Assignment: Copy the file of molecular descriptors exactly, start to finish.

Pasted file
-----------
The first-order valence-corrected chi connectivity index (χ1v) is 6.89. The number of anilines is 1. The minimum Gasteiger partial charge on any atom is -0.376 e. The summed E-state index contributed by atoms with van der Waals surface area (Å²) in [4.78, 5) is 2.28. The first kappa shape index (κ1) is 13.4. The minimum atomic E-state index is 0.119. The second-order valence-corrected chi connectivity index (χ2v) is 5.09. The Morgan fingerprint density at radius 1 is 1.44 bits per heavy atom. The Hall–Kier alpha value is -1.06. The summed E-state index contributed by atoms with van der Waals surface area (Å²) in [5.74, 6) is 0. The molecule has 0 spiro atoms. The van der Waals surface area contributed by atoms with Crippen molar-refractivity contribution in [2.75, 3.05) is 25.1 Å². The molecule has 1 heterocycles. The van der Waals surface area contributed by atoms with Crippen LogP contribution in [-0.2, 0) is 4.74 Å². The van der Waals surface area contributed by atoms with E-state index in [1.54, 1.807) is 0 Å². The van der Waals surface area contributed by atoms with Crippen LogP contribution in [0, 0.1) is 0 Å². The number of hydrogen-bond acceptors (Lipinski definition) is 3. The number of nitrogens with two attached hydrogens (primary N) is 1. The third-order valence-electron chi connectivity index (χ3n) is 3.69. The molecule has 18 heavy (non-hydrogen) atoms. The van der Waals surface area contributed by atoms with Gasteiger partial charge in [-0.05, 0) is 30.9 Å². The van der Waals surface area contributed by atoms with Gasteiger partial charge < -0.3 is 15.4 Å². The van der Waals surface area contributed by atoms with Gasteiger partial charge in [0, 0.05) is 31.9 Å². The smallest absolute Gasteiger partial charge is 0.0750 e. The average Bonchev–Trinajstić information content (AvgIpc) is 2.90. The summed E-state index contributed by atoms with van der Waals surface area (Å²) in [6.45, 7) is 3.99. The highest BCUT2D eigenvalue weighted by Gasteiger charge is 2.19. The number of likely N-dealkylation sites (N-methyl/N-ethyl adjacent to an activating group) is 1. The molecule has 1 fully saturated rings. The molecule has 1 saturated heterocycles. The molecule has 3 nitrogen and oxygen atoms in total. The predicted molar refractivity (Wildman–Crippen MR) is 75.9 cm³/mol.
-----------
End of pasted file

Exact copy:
The first-order valence-corrected chi connectivity index (χ1v) is 6.89. The number of anilines is 1. The minimum Gasteiger partial charge on any atom is -0.376 e. The summed E-state index contributed by atoms with van der Waals surface area (Å²) in [4.78, 5) is 2.28. The first kappa shape index (κ1) is 13.4. The minimum atomic E-state index is 0.119. The second-order valence-corrected chi connectivity index (χ2v) is 5.09. The Morgan fingerprint density at radius 1 is 1.44 bits per heavy atom. The Hall–Kier alpha value is -1.06. The summed E-state index contributed by atoms with van der Waals surface area (Å²) in [5.74, 6) is 0. The molecule has 0 spiro atoms. The van der Waals surface area contributed by atoms with Crippen molar-refractivity contribution in [2.75, 3.05) is 25.1 Å². The molecule has 1 heterocycles. The van der Waals surface area contributed by atoms with Crippen LogP contribution in [-0.2, 0) is 4.74 Å². The van der Waals surface area contributed by atoms with E-state index in [1.54, 1.807) is 0 Å². The van der Waals surface area contributed by atoms with Crippen LogP contribution in [0, 0.1) is 0 Å². The number of hydrogen-bond acceptors (Lipinski definition) is 3. The number of nitrogens with two attached hydrogens (primary N) is 1. The third-order valence-electron chi connectivity index (χ3n) is 3.69. The molecule has 18 heavy (non-hydrogen) atoms. The van der Waals surface area contributed by atoms with Gasteiger partial charge in [-0.05, 0) is 30.9 Å². The van der Waals surface area contributed by atoms with Gasteiger partial charge < -0.3 is 15.4 Å². The van der Waals surface area contributed by atoms with Gasteiger partial charge in [0, 0.05) is 31.9 Å². The smallest absolute Gasteiger partial charge is 0.0750 e. The average Bonchev–Trinajstić information content (AvgIpc) is 2.90. The summed E-state index contributed by atoms with van der Waals surface area (Å²) in [6.45, 7) is 3.99. The highest BCUT2D eigenvalue weighted by Gasteiger charge is 2.19. The number of likely N-dealkylation sites (N-methyl/N-ethyl adjacent to an activating group) is 1. The molecule has 1 fully saturated rings. The molecule has 1 saturated heterocycles. The molecule has 3 nitrogen and oxygen atoms in total. The predicted molar refractivity (Wildman–Crippen MR) is 75.9 cm³/mol.